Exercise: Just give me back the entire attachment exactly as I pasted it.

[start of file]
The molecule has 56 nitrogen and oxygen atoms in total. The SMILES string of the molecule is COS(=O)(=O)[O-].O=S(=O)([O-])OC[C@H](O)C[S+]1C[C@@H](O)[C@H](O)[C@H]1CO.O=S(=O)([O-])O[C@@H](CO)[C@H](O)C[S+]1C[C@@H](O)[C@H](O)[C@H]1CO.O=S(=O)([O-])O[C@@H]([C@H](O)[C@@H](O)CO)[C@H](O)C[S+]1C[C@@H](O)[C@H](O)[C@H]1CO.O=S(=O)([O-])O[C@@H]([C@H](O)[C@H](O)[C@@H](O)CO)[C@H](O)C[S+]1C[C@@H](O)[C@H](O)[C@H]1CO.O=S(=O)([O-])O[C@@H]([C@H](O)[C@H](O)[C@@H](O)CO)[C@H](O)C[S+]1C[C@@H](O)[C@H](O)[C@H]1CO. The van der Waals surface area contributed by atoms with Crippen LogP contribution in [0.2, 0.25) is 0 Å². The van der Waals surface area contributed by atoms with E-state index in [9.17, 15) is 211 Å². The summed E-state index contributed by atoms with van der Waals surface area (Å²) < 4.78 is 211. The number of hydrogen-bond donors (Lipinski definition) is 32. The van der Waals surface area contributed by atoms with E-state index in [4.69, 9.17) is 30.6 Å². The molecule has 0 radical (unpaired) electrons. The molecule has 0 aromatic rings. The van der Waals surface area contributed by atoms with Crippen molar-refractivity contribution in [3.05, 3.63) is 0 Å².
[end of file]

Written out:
The molecule has 56 nitrogen and oxygen atoms in total. The SMILES string of the molecule is COS(=O)(=O)[O-].O=S(=O)([O-])OC[C@H](O)C[S+]1C[C@@H](O)[C@H](O)[C@H]1CO.O=S(=O)([O-])O[C@@H](CO)[C@H](O)C[S+]1C[C@@H](O)[C@H](O)[C@H]1CO.O=S(=O)([O-])O[C@@H]([C@H](O)[C@@H](O)CO)[C@H](O)C[S+]1C[C@@H](O)[C@H](O)[C@H]1CO.O=S(=O)([O-])O[C@@H]([C@H](O)[C@H](O)[C@@H](O)CO)[C@H](O)C[S+]1C[C@@H](O)[C@H](O)[C@H]1CO.O=S(=O)([O-])O[C@@H]([C@H](O)[C@H](O)[C@@H](O)CO)[C@H](O)C[S+]1C[C@@H](O)[C@H](O)[C@H]1CO. The van der Waals surface area contributed by atoms with Crippen LogP contribution in [0.2, 0.25) is 0 Å². The van der Waals surface area contributed by atoms with E-state index in [9.17, 15) is 211 Å². The summed E-state index contributed by atoms with van der Waals surface area (Å²) < 4.78 is 211. The number of hydrogen-bond donors (Lipinski definition) is 32. The van der Waals surface area contributed by atoms with E-state index in [4.69, 9.17) is 30.6 Å². The molecule has 0 radical (unpaired) electrons. The molecule has 0 aromatic rings. The van der Waals surface area contributed by atoms with Crippen molar-refractivity contribution in [3.05, 3.63) is 0 Å².